Date
17 January 2017
China Construction Bank’s debt-to-equity swap program with Wuhan Iron and  Steel Group will involve the setting up of a 24 billion yuan transformation and development fund. Photo: Reuters
China Construction Bank’s debt-to-equity swap program with Wuhan Iron and Steel Group will involve the setting up of a 24 billion yuan transformation and development fund. Photo: Reuters

China kicks off debt-to-equity swap program

China has officially kicked off its debt-to-equity swap program, with the first project involving China Construction Bank and Wuhan Iron & Steel Group.

The swaps are aimed at lowering the debt levels of state-owned enterprises, speed up economic transformation and improve the asset quality of banks.

It is expected that a trillion yuan of such swaps would be conducted over the next three years.

Basically, under such swaps, banks will convert their loans to companies who failed to repay into equities and sell it to third parties to recoup the funds.

Meanwhile, China’s asset management companies (AMCs) and insurance firms are closely watching the progress of the program to seek profit opportunities.

It seems mainland media reports are fairly positive on these deals, and related stocks even posted sharp gains.

Debt-for-equity swaps were first initiated in China in 1999, when the government started transferring the bad debts of state-owned enterprises to the four major AMCs created for that purpose.

Back then, the Ministry of Finance injected 40 billion yuan (US$5.9 billion) into the program, and acted as guarantor to borrow 600 billion yuan from the People’s Bank of China.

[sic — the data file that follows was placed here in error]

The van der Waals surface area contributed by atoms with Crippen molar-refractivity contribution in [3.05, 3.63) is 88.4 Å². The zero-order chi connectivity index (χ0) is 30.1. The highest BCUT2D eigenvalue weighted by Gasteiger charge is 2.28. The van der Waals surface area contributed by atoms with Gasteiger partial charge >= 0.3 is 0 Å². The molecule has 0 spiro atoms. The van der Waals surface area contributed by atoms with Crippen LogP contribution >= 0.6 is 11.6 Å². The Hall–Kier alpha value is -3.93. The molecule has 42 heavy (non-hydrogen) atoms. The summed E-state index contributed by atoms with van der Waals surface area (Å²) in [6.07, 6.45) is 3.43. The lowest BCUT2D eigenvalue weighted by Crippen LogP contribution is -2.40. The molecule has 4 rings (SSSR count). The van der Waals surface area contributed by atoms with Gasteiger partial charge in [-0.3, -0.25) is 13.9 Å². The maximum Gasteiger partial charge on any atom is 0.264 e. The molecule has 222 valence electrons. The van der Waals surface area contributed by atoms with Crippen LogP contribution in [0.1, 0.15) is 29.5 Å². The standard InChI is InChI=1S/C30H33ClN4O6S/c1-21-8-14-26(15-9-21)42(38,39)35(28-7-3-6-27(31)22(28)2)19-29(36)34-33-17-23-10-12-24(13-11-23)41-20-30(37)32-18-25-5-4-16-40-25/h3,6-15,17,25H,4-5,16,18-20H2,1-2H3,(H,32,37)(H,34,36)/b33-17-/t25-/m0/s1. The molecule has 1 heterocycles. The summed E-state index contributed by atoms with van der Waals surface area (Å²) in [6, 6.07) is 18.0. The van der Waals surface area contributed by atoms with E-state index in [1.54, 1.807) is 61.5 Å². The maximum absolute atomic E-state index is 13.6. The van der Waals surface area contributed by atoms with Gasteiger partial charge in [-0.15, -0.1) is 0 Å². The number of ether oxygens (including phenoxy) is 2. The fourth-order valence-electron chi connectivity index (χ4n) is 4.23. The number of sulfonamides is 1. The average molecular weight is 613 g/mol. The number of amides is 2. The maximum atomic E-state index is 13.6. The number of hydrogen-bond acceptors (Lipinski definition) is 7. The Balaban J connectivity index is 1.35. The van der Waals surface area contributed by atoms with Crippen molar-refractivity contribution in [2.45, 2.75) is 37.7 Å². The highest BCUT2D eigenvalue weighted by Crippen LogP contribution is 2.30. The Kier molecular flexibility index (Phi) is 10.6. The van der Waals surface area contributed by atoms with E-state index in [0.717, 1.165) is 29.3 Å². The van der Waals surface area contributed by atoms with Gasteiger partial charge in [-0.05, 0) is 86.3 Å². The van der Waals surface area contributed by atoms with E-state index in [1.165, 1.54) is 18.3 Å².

This time, things are different. China’s State Council said the debt-to-equity swap program should be market-based and stakeholders should negotiate by themselves.

Several types of companies will be excluded from the debt-to-equity programs, including zombie firms, companies that have complicated debt structures and those with excessive capacity.

Such deals are supposed to create a win-win situation for investors, the debt-laden companies and their lenders.

For example, some companies are suffering from cyclical downturns, but the value of their assets stands a good chance of recovery over time, making them a good fit for investors like insurance firms, which typically have a very long investment horizon.

However, the program would need to raise several hundred billions of yuan from the private sector.

The big question would be how and where can a third party source such massive capital?

This article appeared in the Hong Kong Economic Journal on Oct. 17.

Translation by Julie Zhu

[Chinese version 中文版]

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RT/CG

Senior investment banker

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